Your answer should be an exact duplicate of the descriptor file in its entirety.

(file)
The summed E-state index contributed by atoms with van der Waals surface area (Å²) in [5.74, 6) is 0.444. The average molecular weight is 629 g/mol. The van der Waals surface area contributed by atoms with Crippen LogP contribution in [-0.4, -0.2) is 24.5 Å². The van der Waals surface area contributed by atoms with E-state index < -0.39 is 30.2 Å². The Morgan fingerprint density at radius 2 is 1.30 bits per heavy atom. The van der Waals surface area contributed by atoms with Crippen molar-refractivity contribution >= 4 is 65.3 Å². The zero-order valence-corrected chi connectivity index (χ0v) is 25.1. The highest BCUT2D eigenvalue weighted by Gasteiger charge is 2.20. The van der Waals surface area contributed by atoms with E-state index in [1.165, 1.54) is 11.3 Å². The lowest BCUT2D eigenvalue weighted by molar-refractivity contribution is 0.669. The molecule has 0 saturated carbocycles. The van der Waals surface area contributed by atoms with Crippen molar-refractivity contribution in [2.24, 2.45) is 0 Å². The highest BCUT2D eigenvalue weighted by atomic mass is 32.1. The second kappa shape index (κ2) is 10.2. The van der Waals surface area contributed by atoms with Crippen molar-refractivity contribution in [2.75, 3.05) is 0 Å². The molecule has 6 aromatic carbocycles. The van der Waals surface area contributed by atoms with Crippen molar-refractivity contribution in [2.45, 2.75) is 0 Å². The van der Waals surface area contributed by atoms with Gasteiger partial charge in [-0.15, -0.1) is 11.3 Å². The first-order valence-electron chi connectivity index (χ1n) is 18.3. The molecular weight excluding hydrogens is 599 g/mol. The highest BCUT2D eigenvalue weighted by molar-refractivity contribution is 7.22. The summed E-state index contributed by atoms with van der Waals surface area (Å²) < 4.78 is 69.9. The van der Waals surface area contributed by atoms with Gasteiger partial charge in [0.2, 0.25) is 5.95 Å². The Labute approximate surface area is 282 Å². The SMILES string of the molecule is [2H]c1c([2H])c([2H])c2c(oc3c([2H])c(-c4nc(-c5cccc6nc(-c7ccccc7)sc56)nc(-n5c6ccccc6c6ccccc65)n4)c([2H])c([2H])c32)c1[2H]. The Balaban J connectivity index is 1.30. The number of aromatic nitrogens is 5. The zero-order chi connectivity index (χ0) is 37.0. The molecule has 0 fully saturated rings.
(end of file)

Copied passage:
The summed E-state index contributed by atoms with van der Waals surface area (Å²) in [5.74, 6) is 0.444. The average molecular weight is 629 g/mol. The van der Waals surface area contributed by atoms with Crippen LogP contribution in [-0.4, -0.2) is 24.5 Å². The van der Waals surface area contributed by atoms with E-state index < -0.39 is 30.2 Å². The Morgan fingerprint density at radius 2 is 1.30 bits per heavy atom. The van der Waals surface area contributed by atoms with Crippen molar-refractivity contribution >= 4 is 65.3 Å². The zero-order valence-corrected chi connectivity index (χ0v) is 25.1. The highest BCUT2D eigenvalue weighted by Gasteiger charge is 2.20. The van der Waals surface area contributed by atoms with E-state index in [1.165, 1.54) is 11.3 Å². The lowest BCUT2D eigenvalue weighted by molar-refractivity contribution is 0.669. The molecule has 0 saturated carbocycles. The van der Waals surface area contributed by atoms with Crippen molar-refractivity contribution in [2.24, 2.45) is 0 Å². The highest BCUT2D eigenvalue weighted by atomic mass is 32.1. The second kappa shape index (κ2) is 10.2. The van der Waals surface area contributed by atoms with Crippen molar-refractivity contribution in [2.75, 3.05) is 0 Å². The molecule has 6 aromatic carbocycles. The van der Waals surface area contributed by atoms with Crippen molar-refractivity contribution in [2.45, 2.75) is 0 Å². The van der Waals surface area contributed by atoms with Gasteiger partial charge in [-0.15, -0.1) is 11.3 Å². The first-order valence-electron chi connectivity index (χ1n) is 18.3. The molecular weight excluding hydrogens is 599 g/mol. The highest BCUT2D eigenvalue weighted by molar-refractivity contribution is 7.22. The summed E-state index contributed by atoms with van der Waals surface area (Å²) < 4.78 is 69.9. The van der Waals surface area contributed by atoms with Gasteiger partial charge in [0.2, 0.25) is 5.95 Å². The Labute approximate surface area is 282 Å². The SMILES string of the molecule is [2H]c1c([2H])c([2H])c2c(oc3c([2H])c(-c4nc(-c5cccc6nc(-c7ccccc7)sc56)nc(-n5c6ccccc6c6ccccc65)n4)c([2H])c([2H])c32)c1[2H]. The Balaban J connectivity index is 1.30. The number of aromatic nitrogens is 5. The zero-order chi connectivity index (χ0) is 37.0. The molecule has 0 fully saturated rings.